Sunday, May 13, 2018

In honor of my mother

This post, from 2009, recounts the last happy Mother's Day I spent with my mom. Following this spring Sunday, she seemed to get more vague, more stubborn, and sicker. Our relationship became harder and harder for me, as I worked hard not to let my frustrations with her and my sisters darken our last years together. That was exhausting for me. I'd rather revisit this than all that. Because this is the mommy I miss.

A Special Lunch for Mommy & Me


Today we celebrated Mother's Day. Because of my mom's recent illness, the day felt especially poignant and meaningful.

She loves, LOVES Barack Obama, often beginning her comments about him with, "Not since JFK … " So I got her the Time Magazine coffee table book about his campaign and inauguration, and her very own Barack Obama action figure. I also gave her a Subway gift card so she can treat my niece and nephew to lunch next time they come over. (Subway is several blocks up the street, so it will be good exercise for my mom and healthy for the kids.)

Then we went to a special Mother's Day brunch. It was fancier than her usual lunch haunts, with free mimosas for both of us (I drank hers while she had decaf) and a pair of complementary roses for her. She went up to the buffet twice -- taking pork and dumplings the first trip and salmon and salad the second time. For dessert, we both had strawberry shortcake. It was great to see her eat and eat AND EAT!!! (My sister's family took her out to dinner yesterday, too!)

We talked a lot. When she was really sick and kind of out of it, she referred to everyone's pet (hers, mine, my sister's, my uncle's) by the name of her girlhood cat. She didn't remember doing that, but it didn't surprise her. She explained how much that cat meant to her, and why. I also heard tales about the other pets she and my uncle had while growing up.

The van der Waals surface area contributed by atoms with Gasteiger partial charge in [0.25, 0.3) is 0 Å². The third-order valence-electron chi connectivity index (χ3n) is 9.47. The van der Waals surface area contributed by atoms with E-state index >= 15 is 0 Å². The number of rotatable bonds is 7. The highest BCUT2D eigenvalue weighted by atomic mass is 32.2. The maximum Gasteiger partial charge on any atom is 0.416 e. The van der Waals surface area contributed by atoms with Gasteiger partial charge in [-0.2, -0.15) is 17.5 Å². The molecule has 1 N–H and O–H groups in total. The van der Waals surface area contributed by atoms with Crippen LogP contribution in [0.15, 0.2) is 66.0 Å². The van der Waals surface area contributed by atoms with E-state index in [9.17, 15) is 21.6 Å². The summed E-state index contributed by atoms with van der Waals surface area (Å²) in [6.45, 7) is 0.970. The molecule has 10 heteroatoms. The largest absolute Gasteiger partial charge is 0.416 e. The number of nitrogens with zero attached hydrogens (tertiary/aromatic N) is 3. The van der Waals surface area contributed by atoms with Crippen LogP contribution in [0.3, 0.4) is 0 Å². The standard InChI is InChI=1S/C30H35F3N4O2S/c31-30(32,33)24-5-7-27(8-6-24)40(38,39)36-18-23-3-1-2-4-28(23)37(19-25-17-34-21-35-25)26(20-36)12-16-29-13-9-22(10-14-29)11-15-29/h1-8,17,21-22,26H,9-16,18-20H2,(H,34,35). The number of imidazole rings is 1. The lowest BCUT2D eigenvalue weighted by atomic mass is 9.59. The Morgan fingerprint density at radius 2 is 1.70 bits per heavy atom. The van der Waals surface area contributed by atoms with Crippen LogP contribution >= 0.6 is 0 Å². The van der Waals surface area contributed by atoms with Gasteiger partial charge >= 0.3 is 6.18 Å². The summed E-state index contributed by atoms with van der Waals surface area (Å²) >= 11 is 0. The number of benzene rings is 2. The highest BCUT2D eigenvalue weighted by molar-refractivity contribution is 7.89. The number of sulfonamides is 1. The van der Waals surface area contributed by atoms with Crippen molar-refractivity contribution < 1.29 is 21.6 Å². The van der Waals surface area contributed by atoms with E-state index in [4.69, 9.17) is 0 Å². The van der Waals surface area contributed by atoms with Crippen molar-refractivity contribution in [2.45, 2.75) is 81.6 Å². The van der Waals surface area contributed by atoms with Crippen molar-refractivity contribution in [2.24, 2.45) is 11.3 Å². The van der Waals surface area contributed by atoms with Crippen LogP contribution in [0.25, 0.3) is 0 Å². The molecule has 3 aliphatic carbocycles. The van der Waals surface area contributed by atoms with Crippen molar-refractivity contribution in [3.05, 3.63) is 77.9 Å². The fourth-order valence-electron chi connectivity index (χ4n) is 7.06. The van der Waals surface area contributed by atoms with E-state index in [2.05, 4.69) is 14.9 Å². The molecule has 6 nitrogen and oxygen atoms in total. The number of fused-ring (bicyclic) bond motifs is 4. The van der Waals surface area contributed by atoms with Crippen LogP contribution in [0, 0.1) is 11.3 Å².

Then we talked frankly about her illness. She has COPD and emphysema. She gets it now. She will always have to take special care of herself now, from here on out. Every day. It doesn't have to stop her from doing things she wants to do, but she will have to change her day-to-day life. She explained that she was in denial at first. She thought that if she resisted what the doctors told her, she wouldn't be letting her condition get to her. She realizes now it was crazy, but she was being honest and I appreciate that. It explains so much about her frustrating behavior after she came home from the hospital.

Most of all, she promised that we would do this again next year. That was her wonderful gift to me, even though Mother's Day is her day.

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